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Nov
07
5 states with the highest foreclosure rates

Although the housing market has been slowly recovering, foreclosures are still plaguing some markets. There were 115,830 foreclosure filings in April 2014 or 1 in every 1,137, down 20% from 144,790 for the same period last year, according to data released Thursday by RealtyTrac, a real-estate data firm. But they were still persistently high in some states, including Florida and Maryland. Bank repossessions in April increased from the previous month in 26 states and were up from a year ago in 16 states, including New York (up 142%), Oregon (up 91%), New Jersey (up 58%), Illinois (up 55%) and Indiana (up 52%).

The good news: This is sign that those markets are working through the final remnants of foreclosures left over from the recent housing crisis and they will attract investors and first-time buyers who are willing to do some extensive renovations, says Daren Blomquist, vice president at RealtyTrac. “Many of these bank-owned homes are bottom-of-the-barrel properties in terms of location or condition, but they will provide some much-wanted inventory of homes for sale in some markets in the coming months.” Here are the five highest foreclosure rates for the first quarter of 2014:

Florida had the highest foreclosure rate in the U.S. in the first quarter of 2014. One in every 129 Florida homes had a foreclosure filing, down from one in every 104 for the same period last year, according to RealtyTrac. The court system in Florida was backlogged with foreclosure filings last year, according to Carey Frankel, a real-estate agent based in Ponte Vedra Beach, part of the metro area of Jacksonville. The process takes two years, he says. “The northeast Florida market still has a considerable number of homeowners that are underwater.”

Maryland had the second-highest foreclosure rate, but the rate has increased sharply since the beginning of the year. One in every 189 housing units had a foreclosure filing in the first quarter versus 1 in 254 for the first quarter of 2013. “The foreclosures seem to be coming more frequently than we expected them to at the beginning of the year,” says Carlton Boujai, president of the Maryland Association of Realtors in Frederick, Md. “If they continue to come at this rate, I’m scared it could put a damper on our market. It’s been up and down for the last year. It’s still a buyer’s market.”

There has been an increase in foreclosures in Nevada as foreclosures pass through the system: 1 in 224 residential sales was a foreclosure in the first quarter of 2014 versus 1 in 115 for the same period last year. In Las Vegas, the foreclosure rate ranges as low as 9% or as high as 12% in the market “and that’s a comfortable rate,” says Mark Stark, president and CEO of Berkshire Hathaway HomeServices Nevada Properties in Las Vegas. “Over the next 36 months, that percentage will dip as those properties are slowly but surely acquired,” he says. “But there’s not going to be any mass dumping of products onto the market. Each neighborhood is affected differently.”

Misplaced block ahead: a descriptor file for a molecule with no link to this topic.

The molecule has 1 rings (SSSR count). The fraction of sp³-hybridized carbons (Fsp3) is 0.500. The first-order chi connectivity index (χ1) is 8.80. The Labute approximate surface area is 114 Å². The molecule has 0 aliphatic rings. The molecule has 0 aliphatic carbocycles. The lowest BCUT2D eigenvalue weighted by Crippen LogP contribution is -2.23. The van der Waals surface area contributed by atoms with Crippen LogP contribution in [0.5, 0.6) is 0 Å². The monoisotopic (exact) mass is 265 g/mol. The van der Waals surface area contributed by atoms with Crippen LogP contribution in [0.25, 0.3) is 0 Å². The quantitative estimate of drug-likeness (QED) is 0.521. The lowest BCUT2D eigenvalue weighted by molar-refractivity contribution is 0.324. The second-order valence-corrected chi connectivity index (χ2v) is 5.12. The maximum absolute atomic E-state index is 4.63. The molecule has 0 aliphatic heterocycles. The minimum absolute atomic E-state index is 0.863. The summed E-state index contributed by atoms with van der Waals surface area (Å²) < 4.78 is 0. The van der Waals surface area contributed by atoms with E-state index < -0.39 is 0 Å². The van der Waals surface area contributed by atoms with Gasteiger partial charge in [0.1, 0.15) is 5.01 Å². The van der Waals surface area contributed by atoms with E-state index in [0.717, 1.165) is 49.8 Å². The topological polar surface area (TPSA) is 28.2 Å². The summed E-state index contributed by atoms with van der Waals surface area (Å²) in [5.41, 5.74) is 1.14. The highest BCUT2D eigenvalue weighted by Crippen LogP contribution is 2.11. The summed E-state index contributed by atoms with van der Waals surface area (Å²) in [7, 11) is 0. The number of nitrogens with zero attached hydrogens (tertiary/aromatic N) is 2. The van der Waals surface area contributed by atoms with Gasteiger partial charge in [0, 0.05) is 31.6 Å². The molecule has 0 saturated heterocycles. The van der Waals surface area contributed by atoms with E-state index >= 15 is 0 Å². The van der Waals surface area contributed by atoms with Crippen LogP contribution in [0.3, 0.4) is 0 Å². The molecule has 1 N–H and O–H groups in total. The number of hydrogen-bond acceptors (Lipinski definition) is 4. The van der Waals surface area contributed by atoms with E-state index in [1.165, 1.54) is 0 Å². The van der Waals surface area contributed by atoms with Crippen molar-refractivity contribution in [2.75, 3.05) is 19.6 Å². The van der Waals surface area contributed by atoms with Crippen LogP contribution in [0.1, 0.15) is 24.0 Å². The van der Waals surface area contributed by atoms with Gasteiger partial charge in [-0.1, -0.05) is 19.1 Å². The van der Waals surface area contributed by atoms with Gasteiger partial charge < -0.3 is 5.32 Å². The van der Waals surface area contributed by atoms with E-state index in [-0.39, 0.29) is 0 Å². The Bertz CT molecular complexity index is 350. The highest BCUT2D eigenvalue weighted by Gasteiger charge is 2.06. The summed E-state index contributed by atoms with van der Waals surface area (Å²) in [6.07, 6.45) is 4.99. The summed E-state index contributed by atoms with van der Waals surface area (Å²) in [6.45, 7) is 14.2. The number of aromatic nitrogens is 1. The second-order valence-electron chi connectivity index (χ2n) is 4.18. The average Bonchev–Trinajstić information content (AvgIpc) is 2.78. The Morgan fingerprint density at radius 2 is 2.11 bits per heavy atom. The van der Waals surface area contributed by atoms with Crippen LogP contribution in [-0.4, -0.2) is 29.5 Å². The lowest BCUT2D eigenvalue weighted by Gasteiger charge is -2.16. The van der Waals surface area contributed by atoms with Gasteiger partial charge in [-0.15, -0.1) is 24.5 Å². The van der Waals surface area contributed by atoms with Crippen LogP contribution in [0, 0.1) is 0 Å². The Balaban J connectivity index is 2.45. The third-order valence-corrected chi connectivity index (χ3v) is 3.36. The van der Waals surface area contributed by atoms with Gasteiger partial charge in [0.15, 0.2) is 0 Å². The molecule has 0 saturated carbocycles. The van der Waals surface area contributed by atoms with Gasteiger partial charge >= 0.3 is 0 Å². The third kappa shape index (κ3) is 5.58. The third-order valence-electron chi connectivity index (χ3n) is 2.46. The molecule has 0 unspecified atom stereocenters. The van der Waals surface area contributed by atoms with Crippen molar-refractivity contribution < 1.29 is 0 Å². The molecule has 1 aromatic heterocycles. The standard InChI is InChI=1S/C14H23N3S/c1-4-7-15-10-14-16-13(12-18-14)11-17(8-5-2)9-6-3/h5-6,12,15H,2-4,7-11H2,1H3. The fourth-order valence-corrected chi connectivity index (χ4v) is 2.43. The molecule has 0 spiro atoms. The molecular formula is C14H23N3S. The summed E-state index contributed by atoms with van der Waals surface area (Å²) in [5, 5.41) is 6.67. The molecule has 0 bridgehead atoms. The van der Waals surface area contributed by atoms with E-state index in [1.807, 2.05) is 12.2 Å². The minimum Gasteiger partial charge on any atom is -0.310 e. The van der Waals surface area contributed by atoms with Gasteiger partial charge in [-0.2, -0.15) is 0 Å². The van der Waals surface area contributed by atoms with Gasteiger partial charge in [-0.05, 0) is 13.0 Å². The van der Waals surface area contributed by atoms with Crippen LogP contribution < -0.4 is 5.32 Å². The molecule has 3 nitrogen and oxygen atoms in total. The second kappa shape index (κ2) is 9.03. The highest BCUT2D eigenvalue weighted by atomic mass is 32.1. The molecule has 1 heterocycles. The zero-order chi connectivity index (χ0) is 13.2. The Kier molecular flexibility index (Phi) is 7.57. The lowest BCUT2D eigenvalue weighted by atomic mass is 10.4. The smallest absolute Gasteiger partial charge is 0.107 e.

The rate of foreclosures is improving in Illinois, hitting 1 in every 230 residential sales in the first quarter of 2014 versus 1 in every 147 for the same period last year. “The inventory on foreclosures is dropping year over year,” says Andy Starck, owner of BHHS Starck Real Estate, Palatine, Ill. “We took in more new listings in April. Prices continue to rise by low double-digits in the Chicago area.” Starck doesn’t see that slowing this year. “We’re still playing catch-up with the rest of the country, especially after the harsh winter.” But he says 2013 was an “incredibly robust” year for comparison

Around 1 in 273 sales in New Jersey were foreclosures in the first quarter, versus 1 in every 452 for the first quarter of last year. Foreclosure activity also increased 29% in April in New Jersey from a year ago — the fifth consecutive month with an annual increase, Blomquist says. One theory, says Walt Molony, spokesman for National Association of Realtors: Like Florida and Illinois, New Jersey is a judicial state; judicial foreclosure must go through the court system. In a non-judicial state, the lender might only notify the owners that they are in default before putting the home up for auction.

http://www.marketwatch.com


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